Scientific photometric measurements are often based on standard optical filters so that measurements taken by different people and instruments can be compared equally. The filters are referred to as band-pass filters because they only pass light in a restricted part of the spectrum and cut off light outside of that “band”. The standard series of photometric filters used for scientific research with CCD cameras by research observatories today is the Johnson-Cousins UBVRI standard, where the filters pass light in the Ultraviolet, Blue, Visual (green), Red, and Infrared parts of the spectrum respectively. Some of the telescope in SSON have a BVRI subset of the UBVRI filters and a Clear (no filter) position to allow all ambient light to collect on the CCD chip.
There are many opportunities for doing photometry projects: variable stars, cataclysmic variables, asteroid light curves, and so on. If you are interested in learning more about doing photometry using SSON you can find many valuable resources searching the internet.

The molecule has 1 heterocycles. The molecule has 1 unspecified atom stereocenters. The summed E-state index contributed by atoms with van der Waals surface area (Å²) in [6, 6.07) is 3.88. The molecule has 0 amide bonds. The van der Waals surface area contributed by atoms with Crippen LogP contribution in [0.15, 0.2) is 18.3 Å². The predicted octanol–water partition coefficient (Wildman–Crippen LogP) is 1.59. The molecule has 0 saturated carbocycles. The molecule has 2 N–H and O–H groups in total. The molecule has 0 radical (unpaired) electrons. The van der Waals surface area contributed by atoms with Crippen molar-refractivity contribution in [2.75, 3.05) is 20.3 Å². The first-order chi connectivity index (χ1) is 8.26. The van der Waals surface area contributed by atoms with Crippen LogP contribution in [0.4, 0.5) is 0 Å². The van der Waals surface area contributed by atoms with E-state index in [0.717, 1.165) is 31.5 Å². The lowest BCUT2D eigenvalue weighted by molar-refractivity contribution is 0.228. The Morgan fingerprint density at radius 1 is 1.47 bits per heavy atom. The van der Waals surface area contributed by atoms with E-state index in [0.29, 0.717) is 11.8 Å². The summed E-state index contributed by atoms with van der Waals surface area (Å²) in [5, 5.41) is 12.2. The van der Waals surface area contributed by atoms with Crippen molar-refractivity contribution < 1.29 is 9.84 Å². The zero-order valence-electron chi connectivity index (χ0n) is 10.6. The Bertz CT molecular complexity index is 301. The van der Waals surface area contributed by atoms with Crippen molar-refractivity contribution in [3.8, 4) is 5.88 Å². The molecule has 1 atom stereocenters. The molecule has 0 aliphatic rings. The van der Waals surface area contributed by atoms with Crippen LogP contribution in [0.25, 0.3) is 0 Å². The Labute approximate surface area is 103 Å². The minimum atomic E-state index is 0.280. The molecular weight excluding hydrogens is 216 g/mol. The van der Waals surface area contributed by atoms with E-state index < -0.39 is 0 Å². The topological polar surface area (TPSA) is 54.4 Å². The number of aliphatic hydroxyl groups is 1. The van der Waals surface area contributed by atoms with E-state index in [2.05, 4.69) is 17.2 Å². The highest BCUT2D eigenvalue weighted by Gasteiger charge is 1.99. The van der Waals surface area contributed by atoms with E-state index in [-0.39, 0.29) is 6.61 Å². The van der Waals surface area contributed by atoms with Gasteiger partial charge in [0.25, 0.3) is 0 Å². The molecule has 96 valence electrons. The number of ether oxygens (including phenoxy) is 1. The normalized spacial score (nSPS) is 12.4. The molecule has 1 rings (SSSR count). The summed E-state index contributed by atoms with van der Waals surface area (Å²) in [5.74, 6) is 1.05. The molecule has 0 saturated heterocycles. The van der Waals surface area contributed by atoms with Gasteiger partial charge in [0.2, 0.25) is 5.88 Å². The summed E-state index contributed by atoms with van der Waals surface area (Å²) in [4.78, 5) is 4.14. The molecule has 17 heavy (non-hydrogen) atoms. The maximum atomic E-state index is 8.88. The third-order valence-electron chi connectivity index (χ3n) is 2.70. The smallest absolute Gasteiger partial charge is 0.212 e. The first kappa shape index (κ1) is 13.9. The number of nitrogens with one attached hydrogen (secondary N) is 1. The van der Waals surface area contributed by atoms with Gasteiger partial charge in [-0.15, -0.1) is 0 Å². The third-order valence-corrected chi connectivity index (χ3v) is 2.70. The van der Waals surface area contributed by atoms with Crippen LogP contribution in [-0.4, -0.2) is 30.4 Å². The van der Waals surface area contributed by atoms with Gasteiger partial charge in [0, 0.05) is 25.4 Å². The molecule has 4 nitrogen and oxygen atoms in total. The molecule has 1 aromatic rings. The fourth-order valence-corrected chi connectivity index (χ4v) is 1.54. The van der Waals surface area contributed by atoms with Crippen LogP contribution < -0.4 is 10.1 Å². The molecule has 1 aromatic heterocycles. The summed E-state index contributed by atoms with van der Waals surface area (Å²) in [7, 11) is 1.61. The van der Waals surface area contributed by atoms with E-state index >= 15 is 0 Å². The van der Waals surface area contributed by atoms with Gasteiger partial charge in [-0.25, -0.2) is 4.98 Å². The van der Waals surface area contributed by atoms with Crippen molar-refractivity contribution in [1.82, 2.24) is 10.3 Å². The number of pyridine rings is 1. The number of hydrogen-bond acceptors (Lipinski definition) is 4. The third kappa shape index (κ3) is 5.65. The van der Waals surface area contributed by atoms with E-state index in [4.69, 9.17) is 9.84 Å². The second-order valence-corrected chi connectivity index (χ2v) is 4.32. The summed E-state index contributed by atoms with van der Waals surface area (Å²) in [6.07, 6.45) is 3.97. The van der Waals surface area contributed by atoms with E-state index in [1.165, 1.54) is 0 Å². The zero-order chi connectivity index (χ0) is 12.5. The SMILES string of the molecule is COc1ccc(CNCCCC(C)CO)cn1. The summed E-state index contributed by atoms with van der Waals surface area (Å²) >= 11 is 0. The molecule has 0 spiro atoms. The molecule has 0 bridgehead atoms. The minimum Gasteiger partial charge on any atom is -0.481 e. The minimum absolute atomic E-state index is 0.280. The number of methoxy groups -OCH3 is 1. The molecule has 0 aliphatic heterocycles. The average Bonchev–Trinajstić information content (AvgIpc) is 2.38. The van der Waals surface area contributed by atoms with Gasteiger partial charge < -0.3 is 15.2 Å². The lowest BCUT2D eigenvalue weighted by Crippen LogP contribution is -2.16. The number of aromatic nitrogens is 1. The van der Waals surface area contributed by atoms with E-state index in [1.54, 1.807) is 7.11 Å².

If you are interested in imaging objects for their beauty and unique characteristics, the SSON network offers great opportunities for you to explore. What you are most likely striving to achieve is a high-contrast final image that shows interesting detail and, if you are doing color composite images, a suitable saturation of the colors using available filters.
There is no fixed “formula” for exposure times for taking images for esthetic projects. If the subject is faint and extended then, in general, the longer the total exposure times the more contrast and detail you will attain. However, if there are bright stars in your composition, then combining (stacking) shorter exposures that do not overexpose (bloom) the bright stars might give a more appealing final result than combining longer exposure images. Often it’s simply a matter of experimentation to see what works best.